Nigeria: Odumegwu Ojukwu - End of an Iconic Warrior
By Louis Achi
Dim Chukwuemeka Odumegwu Ojukwu, leader of the defunct Republic of Biafra and the opposition All Progressives Grand Alliance (APGA), succumbed yesterday to the ravages of stroke, after almost a year of hospitalization at Royal Berkshire Hospital in the UK. Just 22 days earlier, on November 4, his well-attended 78th birthday ceremony was marked with compelling fanfare at his Enugu residence. But the ailing revolutionary was absent on account of ill-health, a condition that finally claimed his life yesterday.
Driven by a mule-headed tenacity and innate conviction for much of his life - even against his prominent father Ojukwu, the Ikemba Nnewi and Ezeigbo gburugburu (king of the Igbo worldwide) breezed into life's stage after benefiting from some of the best preparations accessible by wealth and privilege. This background played a crucial role in shaping his eventful life.
His Life And Times...
Dim Chukwuemeka Odumegwu-Ojukwu was born on November 4, 1933, at Zungeru in northern Nigeria to Sir Louis Phillippe Odumegwu Ojukwu, a businessman from Nnewi in the south-east.
Ojukwu's father was in the transport business. He took advantage of the business boom during the Second World War to become one of the richest men in Nigeria.
The younger Ojukwu began his educational career in Lagos. In 1944, the young lad was briefly imprisoned for assaulting a white British colonial teacher who was humiliating a black woman at King's College in Lagos, an event which generated widespread coverage in local newspapers. At 13, his father shipped him abroad to study in Britain first at Epsom College, in Surrey, and later he earned a Master's degree in history at Lincoln College, Oxford University. He returned to Nigeria in 1956.
He joined the civil service in Eastern Nigeria as an administrative officer at Udi, in present-day Enugu State. In 1957, within months of working with the colonial civil service, he left and joined the military as one of the first and few university graduates to join the army: O. Olutoye (1956), C. Odumegwu-Ojukwu (1957), E. A. Ifeajuna and C. O. Rotimi (1960), and A. Ademoyega (1962).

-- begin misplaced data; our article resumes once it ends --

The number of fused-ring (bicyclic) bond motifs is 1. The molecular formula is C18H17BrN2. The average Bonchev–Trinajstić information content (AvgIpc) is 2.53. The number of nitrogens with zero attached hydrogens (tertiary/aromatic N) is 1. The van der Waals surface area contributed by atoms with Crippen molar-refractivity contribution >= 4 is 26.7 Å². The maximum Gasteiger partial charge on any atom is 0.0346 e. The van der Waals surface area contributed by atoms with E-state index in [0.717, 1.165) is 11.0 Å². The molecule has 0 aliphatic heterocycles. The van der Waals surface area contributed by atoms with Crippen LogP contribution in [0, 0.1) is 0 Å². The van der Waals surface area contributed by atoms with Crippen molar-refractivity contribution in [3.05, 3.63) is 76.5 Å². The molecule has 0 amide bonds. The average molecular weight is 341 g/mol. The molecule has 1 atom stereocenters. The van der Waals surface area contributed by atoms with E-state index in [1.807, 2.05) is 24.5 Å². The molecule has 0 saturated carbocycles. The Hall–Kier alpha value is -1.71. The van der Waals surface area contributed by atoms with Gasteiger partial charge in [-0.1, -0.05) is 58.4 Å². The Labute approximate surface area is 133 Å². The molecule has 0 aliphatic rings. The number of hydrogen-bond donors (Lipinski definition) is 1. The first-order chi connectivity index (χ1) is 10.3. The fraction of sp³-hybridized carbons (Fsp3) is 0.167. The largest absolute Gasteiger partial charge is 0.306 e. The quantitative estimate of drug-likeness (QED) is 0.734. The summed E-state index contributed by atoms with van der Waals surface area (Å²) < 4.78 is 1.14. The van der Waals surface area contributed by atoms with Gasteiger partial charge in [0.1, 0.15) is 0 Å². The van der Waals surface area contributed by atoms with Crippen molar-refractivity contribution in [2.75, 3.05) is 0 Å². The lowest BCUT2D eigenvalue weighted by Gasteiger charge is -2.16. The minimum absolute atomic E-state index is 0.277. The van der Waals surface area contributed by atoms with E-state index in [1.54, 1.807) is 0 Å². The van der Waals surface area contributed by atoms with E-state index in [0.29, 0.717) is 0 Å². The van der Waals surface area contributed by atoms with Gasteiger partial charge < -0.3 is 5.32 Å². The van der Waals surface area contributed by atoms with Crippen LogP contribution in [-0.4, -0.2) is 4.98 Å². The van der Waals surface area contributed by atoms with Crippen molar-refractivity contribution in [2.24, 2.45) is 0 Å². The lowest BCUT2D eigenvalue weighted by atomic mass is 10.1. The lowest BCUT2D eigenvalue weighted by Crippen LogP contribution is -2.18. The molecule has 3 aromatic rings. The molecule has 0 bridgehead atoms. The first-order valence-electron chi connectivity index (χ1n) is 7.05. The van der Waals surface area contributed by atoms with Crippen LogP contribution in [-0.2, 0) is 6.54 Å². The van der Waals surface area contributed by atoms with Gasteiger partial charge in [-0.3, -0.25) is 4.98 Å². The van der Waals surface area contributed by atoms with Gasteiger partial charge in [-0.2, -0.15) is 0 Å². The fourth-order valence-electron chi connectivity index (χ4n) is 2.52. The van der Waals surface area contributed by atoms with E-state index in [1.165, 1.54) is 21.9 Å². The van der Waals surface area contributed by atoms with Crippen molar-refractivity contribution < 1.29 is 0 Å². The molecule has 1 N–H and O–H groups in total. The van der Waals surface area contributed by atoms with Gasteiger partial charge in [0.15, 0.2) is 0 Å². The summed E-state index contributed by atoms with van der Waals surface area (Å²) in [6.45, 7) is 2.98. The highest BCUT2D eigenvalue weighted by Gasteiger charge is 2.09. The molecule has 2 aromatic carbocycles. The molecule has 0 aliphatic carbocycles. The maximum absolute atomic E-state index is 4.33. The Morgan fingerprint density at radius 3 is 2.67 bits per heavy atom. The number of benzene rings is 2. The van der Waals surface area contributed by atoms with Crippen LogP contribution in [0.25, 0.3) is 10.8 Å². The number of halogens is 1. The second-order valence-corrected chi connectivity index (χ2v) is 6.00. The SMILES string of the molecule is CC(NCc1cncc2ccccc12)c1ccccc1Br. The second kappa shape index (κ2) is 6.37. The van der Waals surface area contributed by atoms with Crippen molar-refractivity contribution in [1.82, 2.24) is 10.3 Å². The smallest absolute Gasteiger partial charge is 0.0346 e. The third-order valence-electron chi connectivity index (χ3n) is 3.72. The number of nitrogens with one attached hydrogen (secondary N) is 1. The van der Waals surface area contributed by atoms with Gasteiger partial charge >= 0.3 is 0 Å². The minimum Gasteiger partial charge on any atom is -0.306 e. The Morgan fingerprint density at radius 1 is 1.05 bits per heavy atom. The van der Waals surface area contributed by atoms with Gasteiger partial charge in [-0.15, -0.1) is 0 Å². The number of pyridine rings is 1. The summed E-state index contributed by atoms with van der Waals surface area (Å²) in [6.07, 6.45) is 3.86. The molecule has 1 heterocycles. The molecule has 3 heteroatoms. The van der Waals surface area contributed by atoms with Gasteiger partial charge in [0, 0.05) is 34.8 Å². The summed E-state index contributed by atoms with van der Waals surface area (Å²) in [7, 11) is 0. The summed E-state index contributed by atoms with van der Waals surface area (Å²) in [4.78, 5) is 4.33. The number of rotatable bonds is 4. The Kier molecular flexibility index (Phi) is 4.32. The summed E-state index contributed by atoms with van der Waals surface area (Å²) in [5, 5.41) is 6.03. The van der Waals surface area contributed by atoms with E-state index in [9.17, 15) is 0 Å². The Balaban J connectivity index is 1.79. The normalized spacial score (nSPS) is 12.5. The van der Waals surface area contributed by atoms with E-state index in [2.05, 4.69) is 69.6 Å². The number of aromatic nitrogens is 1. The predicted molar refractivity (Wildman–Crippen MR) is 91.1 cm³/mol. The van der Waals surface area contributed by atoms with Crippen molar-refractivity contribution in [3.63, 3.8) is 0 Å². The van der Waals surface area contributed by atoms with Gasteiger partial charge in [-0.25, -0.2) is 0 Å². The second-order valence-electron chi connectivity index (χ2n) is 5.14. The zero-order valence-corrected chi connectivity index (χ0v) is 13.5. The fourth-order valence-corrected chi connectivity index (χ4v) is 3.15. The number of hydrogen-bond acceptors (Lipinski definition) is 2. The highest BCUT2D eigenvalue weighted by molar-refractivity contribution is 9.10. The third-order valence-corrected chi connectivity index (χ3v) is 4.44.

Ojukwu's background and education guaranteed his promotion to higher ranks. At that time, the Nigerian Army had 250 officers and only 15 were Nigerians. There were 6,400 other ranks, of which 336 were British. It is not surprising that at N/29 the army found invaluable training resources in the young man. (W.U. Bassey was N/1, while JTU Aguiyi-Ironsi was N/2; the first Nigerian to be commissioned as an officer, Lieutenant L. V. Ugboma, left in 1948.
After serving in the United Nations' peacekeeping force in the Congo, under Major General Johnson Thomas Aguiyi-Ironsi, Ojukwu was promoted to Lieutenant-Colonel in 1964 and posted to Kano, where he was in charge of the 5th Battalion of the Nigerian Army.
1966 Coup, Nigeria-Biafra Civil War
Lieutenant-Colonel Ojukwu was in Kano, Northern Nigeria, when Major Patrick Chukwuma Kaduna Nzeogwu on January 15, 1966, executed and announced the bloody military coup in Kaduna. It is to his credit that the coup lost much steam in the north, where it had succeeded. Lt. Col. Odumegwu-Ojukwu supported the forces loyal to the supreme commander of the Nigerian armed forces, Major-General Aguiyi-Ironisi. Major Nzeogwu was in control of Kaduna, but the coup had flopped in other parts of the country. He surrendered.
General Aguiyi-Ironsi took over the leadership of the country after the failure of the Nzeogwu-led coup, and thus became the first military head of state. On Monday, January 17, 1966, he appointed military governors for the four regions. Lt. Col. Odumegwu-Ojukwu was appointed military governor of Eastern Region. Others were Lt.-Cols Hassan Usman Katsina (North), Francis Adekunle Fajuyi (West), and David Akpode Ejoor (Mid West). These men formed the Supreme Military Council with Brigadier B. A. O. Ogundipe, chief of staff, Supreme Headquarters; Lt. Col. Yakubu Gowon, chief of staff, Army HQ; Commodore J. E. A. Wey, head of Nigerian Navy; Lt. Col. George T. Kurubo, head of Air Force.
By May 29 1966, things quickly fell apart: There was a planned pogrom in northern Nigeria during which the Igbo were targeted and killed. This presented problems for the young military governor, Colonel Odumegwu-Ojukwu. He did everything in his power to prevent reprisals and even encouraged people to return, as assurances for their safety had been given by his supposed colleagues up north and South-west.